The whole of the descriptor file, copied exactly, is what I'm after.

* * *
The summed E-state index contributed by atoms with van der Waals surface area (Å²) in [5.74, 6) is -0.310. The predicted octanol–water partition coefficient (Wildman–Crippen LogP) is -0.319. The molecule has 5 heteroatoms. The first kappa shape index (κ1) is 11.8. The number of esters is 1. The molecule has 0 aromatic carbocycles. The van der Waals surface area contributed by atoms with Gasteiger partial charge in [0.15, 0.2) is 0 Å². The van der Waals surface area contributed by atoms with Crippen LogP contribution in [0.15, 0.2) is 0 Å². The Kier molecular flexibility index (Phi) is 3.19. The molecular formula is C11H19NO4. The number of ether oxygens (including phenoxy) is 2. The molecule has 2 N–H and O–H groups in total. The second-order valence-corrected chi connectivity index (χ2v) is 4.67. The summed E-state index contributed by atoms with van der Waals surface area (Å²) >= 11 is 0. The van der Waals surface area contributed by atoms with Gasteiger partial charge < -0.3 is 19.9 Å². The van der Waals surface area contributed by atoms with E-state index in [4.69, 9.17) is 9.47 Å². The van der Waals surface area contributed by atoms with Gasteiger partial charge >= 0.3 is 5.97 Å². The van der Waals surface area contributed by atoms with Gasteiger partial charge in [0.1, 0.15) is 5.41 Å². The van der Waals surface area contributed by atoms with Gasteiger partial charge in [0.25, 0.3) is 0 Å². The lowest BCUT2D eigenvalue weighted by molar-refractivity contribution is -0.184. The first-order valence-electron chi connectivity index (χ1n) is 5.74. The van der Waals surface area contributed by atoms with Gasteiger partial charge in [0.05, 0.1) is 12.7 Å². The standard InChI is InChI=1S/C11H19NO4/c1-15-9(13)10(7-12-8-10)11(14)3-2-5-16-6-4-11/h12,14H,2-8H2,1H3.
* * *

The summed E-state index contributed by atoms with van der Waals surface area (Å²) in [5.74, 6) is -0.310. The predicted octanol–water partition coefficient (Wildman–Crippen LogP) is -0.319. The molecule has 5 heteroatoms. The first kappa shape index (κ1) is 11.8. The number of esters is 1. The molecule has 0 aromatic carbocycles. The van der Waals surface area contributed by atoms with Gasteiger partial charge in [0.15, 0.2) is 0 Å². The van der Waals surface area contributed by atoms with Crippen LogP contribution in [0.15, 0.2) is 0 Å². The Kier molecular flexibility index (Phi) is 3.19. The molecular formula is C11H19NO4. The number of ether oxygens (including phenoxy) is 2. The molecule has 2 N–H and O–H groups in total. The second-order valence-corrected chi connectivity index (χ2v) is 4.67. The summed E-state index contributed by atoms with van der Waals surface area (Å²) >= 11 is 0. The van der Waals surface area contributed by atoms with Gasteiger partial charge < -0.3 is 19.9 Å². The van der Waals surface area contributed by atoms with E-state index in [4.69, 9.17) is 9.47 Å². The van der Waals surface area contributed by atoms with Gasteiger partial charge >= 0.3 is 5.97 Å². The van der Waals surface area contributed by atoms with Gasteiger partial charge in [0.1, 0.15) is 5.41 Å². The van der Waals surface area contributed by atoms with Gasteiger partial charge in [0.25, 0.3) is 0 Å². The lowest BCUT2D eigenvalue weighted by molar-refractivity contribution is -0.184. The first-order valence-electron chi connectivity index (χ1n) is 5.74. The van der Waals surface area contributed by atoms with Gasteiger partial charge in [0.05, 0.1) is 12.7 Å². The standard InChI is InChI=1S/C11H19NO4/c1-15-9(13)10(7-12-8-10)11(14)3-2-5-16-6-4-11/h12,14H,2-8H2,1H3.